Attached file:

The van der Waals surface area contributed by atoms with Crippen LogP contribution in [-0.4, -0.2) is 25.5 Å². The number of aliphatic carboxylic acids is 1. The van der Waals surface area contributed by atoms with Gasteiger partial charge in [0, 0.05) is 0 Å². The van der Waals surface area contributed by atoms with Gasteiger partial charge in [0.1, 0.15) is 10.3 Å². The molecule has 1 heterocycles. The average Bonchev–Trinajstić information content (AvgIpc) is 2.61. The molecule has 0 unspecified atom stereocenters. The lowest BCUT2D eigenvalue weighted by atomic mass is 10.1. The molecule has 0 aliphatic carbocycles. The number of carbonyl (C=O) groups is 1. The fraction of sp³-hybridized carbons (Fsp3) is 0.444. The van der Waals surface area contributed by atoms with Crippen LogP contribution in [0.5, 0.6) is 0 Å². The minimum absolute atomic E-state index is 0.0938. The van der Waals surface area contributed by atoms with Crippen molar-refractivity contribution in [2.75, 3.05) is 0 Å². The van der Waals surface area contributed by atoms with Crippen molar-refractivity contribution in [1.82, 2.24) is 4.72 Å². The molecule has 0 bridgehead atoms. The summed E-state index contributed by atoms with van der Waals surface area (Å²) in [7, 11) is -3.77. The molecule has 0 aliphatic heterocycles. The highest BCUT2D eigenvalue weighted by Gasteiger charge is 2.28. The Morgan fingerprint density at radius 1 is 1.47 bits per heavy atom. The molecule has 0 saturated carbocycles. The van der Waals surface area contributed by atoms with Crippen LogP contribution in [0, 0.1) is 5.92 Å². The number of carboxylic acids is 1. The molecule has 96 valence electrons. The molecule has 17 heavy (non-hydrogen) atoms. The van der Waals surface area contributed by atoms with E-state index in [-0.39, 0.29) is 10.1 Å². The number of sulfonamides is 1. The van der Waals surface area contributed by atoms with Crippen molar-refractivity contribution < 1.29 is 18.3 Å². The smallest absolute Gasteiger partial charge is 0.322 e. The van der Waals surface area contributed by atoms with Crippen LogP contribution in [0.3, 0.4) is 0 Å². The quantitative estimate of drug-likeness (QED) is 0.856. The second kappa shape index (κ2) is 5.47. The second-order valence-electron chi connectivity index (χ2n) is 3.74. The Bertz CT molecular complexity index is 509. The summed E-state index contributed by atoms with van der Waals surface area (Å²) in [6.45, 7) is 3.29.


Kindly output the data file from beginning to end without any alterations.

The van der Waals surface area contributed by atoms with Crippen LogP contribution in [-0.4, -0.2) is 25.5 Å². The number of aliphatic carboxylic acids is 1. The van der Waals surface area contributed by atoms with Gasteiger partial charge in [0, 0.05) is 0 Å². The van der Waals surface area contributed by atoms with Gasteiger partial charge in [0.1, 0.15) is 10.3 Å². The molecule has 1 heterocycles. The average Bonchev–Trinajstić information content (AvgIpc) is 2.61. The molecule has 0 unspecified atom stereocenters. The lowest BCUT2D eigenvalue weighted by atomic mass is 10.1. The molecule has 0 aliphatic carbocycles. The number of carbonyl (C=O) groups is 1. The fraction of sp³-hybridized carbons (Fsp3) is 0.444. The van der Waals surface area contributed by atoms with Crippen LogP contribution in [0.5, 0.6) is 0 Å². The minimum absolute atomic E-state index is 0.0938. The van der Waals surface area contributed by atoms with Crippen molar-refractivity contribution in [2.75, 3.05) is 0 Å². The van der Waals surface area contributed by atoms with Crippen molar-refractivity contribution in [1.82, 2.24) is 4.72 Å². The molecule has 0 bridgehead atoms. The summed E-state index contributed by atoms with van der Waals surface area (Å²) in [7, 11) is -3.77. The molecule has 0 aliphatic heterocycles. The highest BCUT2D eigenvalue weighted by Gasteiger charge is 2.28. The Morgan fingerprint density at radius 1 is 1.47 bits per heavy atom. The molecule has 0 saturated carbocycles. The van der Waals surface area contributed by atoms with Crippen LogP contribution in [0, 0.1) is 5.92 Å². The number of carboxylic acids is 1. The molecule has 96 valence electrons. The molecule has 17 heavy (non-hydrogen) atoms. The van der Waals surface area contributed by atoms with E-state index in [-0.39, 0.29) is 10.1 Å². The number of sulfonamides is 1. The van der Waals surface area contributed by atoms with Crippen molar-refractivity contribution < 1.29 is 18.3 Å². The smallest absolute Gasteiger partial charge is 0.322 e. The van der Waals surface area contributed by atoms with Crippen LogP contribution in [0.3, 0.4) is 0 Å². The quantitative estimate of drug-likeness (QED) is 0.856. The second kappa shape index (κ2) is 5.47. The second-order valence-electron chi connectivity index (χ2n) is 3.74. The Bertz CT molecular complexity index is 509. The summed E-state index contributed by atoms with van der Waals surface area (Å²) in [6.45, 7) is 3.29.